Statements and policies guiding maritime militia construction are emerging from the CMC-NDMD. During a March 2016 interview, the newly promoted head of the CMC-NDMD Lieutenant General Sheng Bin confirmed the prominence afforded maritime militia building in the 13th Five Year Plan. China, he declared, will “adjust and optimize the scale, structure and layout of its militia and reserves, emphasizing construction of the maritime militia, coastal defense militia, emergency response militia, and new types of reserves.” Indeed, the Outline of the 13th Five Year Plan emphasizes strengthening the reserves and “maritime mobilization forces” in particular. On 28 July 2016, the head of the CMC-NDMD’s Militia and Reserves Department, Major General Wang Wenqing, also gave public guidance for solving common issues in maritime militia building.

Implementation is progressing apace. As CMC-NDMD Deputy Head Major General Hu Yishu describes in an October 2016 article in China’s Militia, a PLA Daily publication guiding national militia work, that revisions are underway on the nation’s Guidance Law for Maritime Militia and Border Defense Militia Military Training Work. This will regulate the tactics and training methods for “maritime militia participating in rights protection actions and support for PLAN actions.” With significant PLAN South Sea Fleet presence, the Hainan MD will likely see greater demand for maritime militia units configured to support PLAN operations in the South China Sea.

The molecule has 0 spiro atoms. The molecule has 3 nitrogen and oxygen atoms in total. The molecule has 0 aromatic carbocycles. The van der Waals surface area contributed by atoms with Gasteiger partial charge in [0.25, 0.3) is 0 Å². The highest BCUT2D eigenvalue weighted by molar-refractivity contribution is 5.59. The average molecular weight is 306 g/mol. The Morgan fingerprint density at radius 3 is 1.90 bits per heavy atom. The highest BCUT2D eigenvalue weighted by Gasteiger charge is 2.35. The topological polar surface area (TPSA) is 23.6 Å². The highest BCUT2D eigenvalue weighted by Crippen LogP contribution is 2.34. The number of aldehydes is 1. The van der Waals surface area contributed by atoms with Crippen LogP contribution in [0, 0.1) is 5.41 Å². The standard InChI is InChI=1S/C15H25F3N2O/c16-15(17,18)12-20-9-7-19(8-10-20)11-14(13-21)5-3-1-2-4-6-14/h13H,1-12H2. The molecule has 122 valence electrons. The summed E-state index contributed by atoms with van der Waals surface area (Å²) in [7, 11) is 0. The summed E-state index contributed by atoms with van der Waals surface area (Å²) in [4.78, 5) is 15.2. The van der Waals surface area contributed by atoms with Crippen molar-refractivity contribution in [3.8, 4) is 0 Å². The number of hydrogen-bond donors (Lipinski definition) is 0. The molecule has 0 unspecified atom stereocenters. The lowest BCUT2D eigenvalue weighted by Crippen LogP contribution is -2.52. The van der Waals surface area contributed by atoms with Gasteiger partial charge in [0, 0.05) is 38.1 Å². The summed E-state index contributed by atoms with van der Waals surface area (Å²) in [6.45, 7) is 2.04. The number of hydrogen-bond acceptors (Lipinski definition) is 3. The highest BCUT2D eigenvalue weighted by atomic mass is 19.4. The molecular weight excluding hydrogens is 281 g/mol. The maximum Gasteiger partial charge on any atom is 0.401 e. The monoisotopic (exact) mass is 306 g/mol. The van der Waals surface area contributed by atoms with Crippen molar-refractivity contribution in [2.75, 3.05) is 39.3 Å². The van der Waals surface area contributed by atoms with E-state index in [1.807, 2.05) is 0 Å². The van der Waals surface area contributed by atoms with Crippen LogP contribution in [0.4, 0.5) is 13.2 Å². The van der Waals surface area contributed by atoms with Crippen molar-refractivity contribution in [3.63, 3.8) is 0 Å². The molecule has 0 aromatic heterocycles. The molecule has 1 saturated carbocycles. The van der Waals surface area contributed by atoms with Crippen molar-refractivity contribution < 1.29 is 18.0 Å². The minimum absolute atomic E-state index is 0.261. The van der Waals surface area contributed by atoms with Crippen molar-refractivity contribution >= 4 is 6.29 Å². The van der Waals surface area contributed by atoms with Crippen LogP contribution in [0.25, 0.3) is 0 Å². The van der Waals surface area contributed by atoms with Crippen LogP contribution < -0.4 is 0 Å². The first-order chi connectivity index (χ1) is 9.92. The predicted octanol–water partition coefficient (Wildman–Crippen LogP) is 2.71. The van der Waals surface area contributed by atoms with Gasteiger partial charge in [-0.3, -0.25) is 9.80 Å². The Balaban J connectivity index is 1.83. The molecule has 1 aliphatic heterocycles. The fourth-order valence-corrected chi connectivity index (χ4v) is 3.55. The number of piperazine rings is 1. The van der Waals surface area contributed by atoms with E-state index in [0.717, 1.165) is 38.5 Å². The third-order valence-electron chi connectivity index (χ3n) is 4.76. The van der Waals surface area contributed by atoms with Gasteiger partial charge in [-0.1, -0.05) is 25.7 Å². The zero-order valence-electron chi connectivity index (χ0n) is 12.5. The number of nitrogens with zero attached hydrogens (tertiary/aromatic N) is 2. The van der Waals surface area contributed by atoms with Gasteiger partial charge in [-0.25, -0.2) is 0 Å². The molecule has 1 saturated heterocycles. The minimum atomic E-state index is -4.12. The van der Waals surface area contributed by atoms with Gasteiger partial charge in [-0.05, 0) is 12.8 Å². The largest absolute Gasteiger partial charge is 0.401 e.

The Provincial Command

The Hainan MD’s military leadership published extensive articles in late 2015 comprehensively outlining missions, organization, training, and other aspects of Hainan’s maritime militia development and operations. The writings, by MD Political Commissar Major General Liu Xin and MD Commander Major General Zhang Jian respectively, appeared in National Defense, a domestically-oriented journal sponsored by the PLA Academy of Military Science. They reveal much about how the Hainan MD envisions and plans to execute national militia guidelines to help operationalize Beijing’s South China Sea strategy. Essential to directing a province’s construction of its maritime militia, such leaders directly promulgate militia construction requirements to their civilian government counterparts. The works of Liu and Zhang thus warrant close examination.